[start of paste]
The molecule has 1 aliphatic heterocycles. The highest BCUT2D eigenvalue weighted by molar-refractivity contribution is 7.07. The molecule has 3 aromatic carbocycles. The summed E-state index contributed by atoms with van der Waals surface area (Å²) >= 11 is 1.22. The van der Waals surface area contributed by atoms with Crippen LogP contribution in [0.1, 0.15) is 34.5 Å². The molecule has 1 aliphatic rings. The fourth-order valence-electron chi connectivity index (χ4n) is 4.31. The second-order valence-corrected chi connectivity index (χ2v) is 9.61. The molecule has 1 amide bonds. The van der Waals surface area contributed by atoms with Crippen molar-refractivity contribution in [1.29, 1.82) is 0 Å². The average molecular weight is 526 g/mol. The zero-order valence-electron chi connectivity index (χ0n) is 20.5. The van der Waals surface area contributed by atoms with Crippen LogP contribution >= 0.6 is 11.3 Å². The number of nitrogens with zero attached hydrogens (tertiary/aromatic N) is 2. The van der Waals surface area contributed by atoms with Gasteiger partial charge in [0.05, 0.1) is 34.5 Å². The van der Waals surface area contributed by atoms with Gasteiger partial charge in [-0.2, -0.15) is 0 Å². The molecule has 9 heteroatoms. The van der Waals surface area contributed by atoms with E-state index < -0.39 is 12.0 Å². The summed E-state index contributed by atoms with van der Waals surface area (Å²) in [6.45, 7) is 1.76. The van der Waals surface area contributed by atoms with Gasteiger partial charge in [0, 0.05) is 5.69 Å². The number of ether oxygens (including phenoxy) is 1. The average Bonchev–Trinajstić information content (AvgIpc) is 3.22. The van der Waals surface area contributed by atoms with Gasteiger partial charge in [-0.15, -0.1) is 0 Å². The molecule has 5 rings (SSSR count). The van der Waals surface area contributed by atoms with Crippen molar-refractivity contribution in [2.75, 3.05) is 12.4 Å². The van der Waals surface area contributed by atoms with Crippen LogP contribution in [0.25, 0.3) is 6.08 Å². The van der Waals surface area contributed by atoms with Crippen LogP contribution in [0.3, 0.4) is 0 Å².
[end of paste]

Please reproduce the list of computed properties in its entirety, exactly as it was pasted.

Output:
The molecule has 1 aliphatic heterocycles. The highest BCUT2D eigenvalue weighted by molar-refractivity contribution is 7.07. The molecule has 3 aromatic carbocycles. The summed E-state index contributed by atoms with van der Waals surface area (Å²) >= 11 is 1.22. The van der Waals surface area contributed by atoms with Crippen LogP contribution in [0.1, 0.15) is 34.5 Å². The molecule has 1 aliphatic rings. The fourth-order valence-electron chi connectivity index (χ4n) is 4.31. The second-order valence-corrected chi connectivity index (χ2v) is 9.61. The molecule has 1 amide bonds. The van der Waals surface area contributed by atoms with Crippen molar-refractivity contribution in [1.29, 1.82) is 0 Å². The average molecular weight is 526 g/mol. The zero-order valence-electron chi connectivity index (χ0n) is 20.5. The van der Waals surface area contributed by atoms with Crippen LogP contribution >= 0.6 is 11.3 Å². The number of nitrogens with zero attached hydrogens (tertiary/aromatic N) is 2. The van der Waals surface area contributed by atoms with Gasteiger partial charge in [0.05, 0.1) is 34.5 Å². The van der Waals surface area contributed by atoms with Gasteiger partial charge in [-0.2, -0.15) is 0 Å². The molecule has 9 heteroatoms. The van der Waals surface area contributed by atoms with E-state index < -0.39 is 12.0 Å². The summed E-state index contributed by atoms with van der Waals surface area (Å²) in [6.45, 7) is 1.76. The van der Waals surface area contributed by atoms with Gasteiger partial charge in [0, 0.05) is 5.69 Å². The number of ether oxygens (including phenoxy) is 1. The average Bonchev–Trinajstić information content (AvgIpc) is 3.22. The van der Waals surface area contributed by atoms with Gasteiger partial charge in [-0.15, -0.1) is 0 Å². The molecule has 5 rings (SSSR count). The van der Waals surface area contributed by atoms with Crippen molar-refractivity contribution in [2.75, 3.05) is 12.4 Å². The van der Waals surface area contributed by atoms with Crippen LogP contribution in [0.25, 0.3) is 6.08 Å². The van der Waals surface area contributed by atoms with Crippen LogP contribution in [0.3, 0.4) is 0 Å².